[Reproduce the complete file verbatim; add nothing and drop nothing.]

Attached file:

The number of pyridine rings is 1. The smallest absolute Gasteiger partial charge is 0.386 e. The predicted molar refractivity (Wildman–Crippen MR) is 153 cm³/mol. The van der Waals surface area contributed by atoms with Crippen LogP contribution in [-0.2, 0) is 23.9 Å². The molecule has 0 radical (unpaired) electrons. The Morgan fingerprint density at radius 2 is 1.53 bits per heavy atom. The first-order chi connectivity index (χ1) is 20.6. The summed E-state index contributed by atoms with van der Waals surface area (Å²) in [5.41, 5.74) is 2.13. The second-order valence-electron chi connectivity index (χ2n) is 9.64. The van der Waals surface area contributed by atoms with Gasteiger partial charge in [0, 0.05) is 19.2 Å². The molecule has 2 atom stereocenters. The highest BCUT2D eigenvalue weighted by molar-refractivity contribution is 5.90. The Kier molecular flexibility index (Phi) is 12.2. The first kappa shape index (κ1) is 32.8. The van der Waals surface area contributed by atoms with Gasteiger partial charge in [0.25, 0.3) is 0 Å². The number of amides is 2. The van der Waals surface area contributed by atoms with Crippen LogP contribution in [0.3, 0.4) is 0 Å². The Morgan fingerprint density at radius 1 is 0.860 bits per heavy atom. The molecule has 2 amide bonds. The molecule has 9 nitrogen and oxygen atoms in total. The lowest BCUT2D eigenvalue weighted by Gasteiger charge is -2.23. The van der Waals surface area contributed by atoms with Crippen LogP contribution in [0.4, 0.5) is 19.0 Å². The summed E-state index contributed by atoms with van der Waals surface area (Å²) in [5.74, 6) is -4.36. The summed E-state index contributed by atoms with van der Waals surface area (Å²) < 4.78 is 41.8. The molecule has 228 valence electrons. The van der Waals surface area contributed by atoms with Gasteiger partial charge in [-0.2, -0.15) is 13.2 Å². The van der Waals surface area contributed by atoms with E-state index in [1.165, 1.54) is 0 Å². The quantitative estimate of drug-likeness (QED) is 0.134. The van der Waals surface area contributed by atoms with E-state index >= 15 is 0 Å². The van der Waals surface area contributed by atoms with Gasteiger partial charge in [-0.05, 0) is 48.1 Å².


The number of pyridine rings is 1. The smallest absolute Gasteiger partial charge is 0.386 e. The predicted molar refractivity (Wildman–Crippen MR) is 153 cm³/mol. The van der Waals surface area contributed by atoms with Crippen LogP contribution in [-0.2, 0) is 23.9 Å². The molecule has 0 radical (unpaired) electrons. The Morgan fingerprint density at radius 2 is 1.53 bits per heavy atom. The first-order chi connectivity index (χ1) is 20.6. The summed E-state index contributed by atoms with van der Waals surface area (Å²) in [5.41, 5.74) is 2.13. The second-order valence-electron chi connectivity index (χ2n) is 9.64. The van der Waals surface area contributed by atoms with Gasteiger partial charge in [0, 0.05) is 19.2 Å². The molecule has 2 atom stereocenters. The highest BCUT2D eigenvalue weighted by molar-refractivity contribution is 5.90. The Kier molecular flexibility index (Phi) is 12.2. The first kappa shape index (κ1) is 32.8. The van der Waals surface area contributed by atoms with Gasteiger partial charge in [0.25, 0.3) is 0 Å². The number of amides is 2. The van der Waals surface area contributed by atoms with Crippen LogP contribution in [0.3, 0.4) is 0 Å². The Morgan fingerprint density at radius 1 is 0.860 bits per heavy atom. The molecule has 2 amide bonds. The molecule has 9 nitrogen and oxygen atoms in total. The lowest BCUT2D eigenvalue weighted by Gasteiger charge is -2.23. The van der Waals surface area contributed by atoms with Crippen LogP contribution in [0.4, 0.5) is 19.0 Å². The summed E-state index contributed by atoms with van der Waals surface area (Å²) in [5.74, 6) is -4.36. The summed E-state index contributed by atoms with van der Waals surface area (Å²) < 4.78 is 41.8. The molecule has 228 valence electrons. The van der Waals surface area contributed by atoms with Gasteiger partial charge in [-0.2, -0.15) is 13.2 Å². The van der Waals surface area contributed by atoms with E-state index in [1.165, 1.54) is 0 Å². The quantitative estimate of drug-likeness (QED) is 0.134. The van der Waals surface area contributed by atoms with E-state index >= 15 is 0 Å². The van der Waals surface area contributed by atoms with Gasteiger partial charge in [-0.05, 0) is 48.1 Å².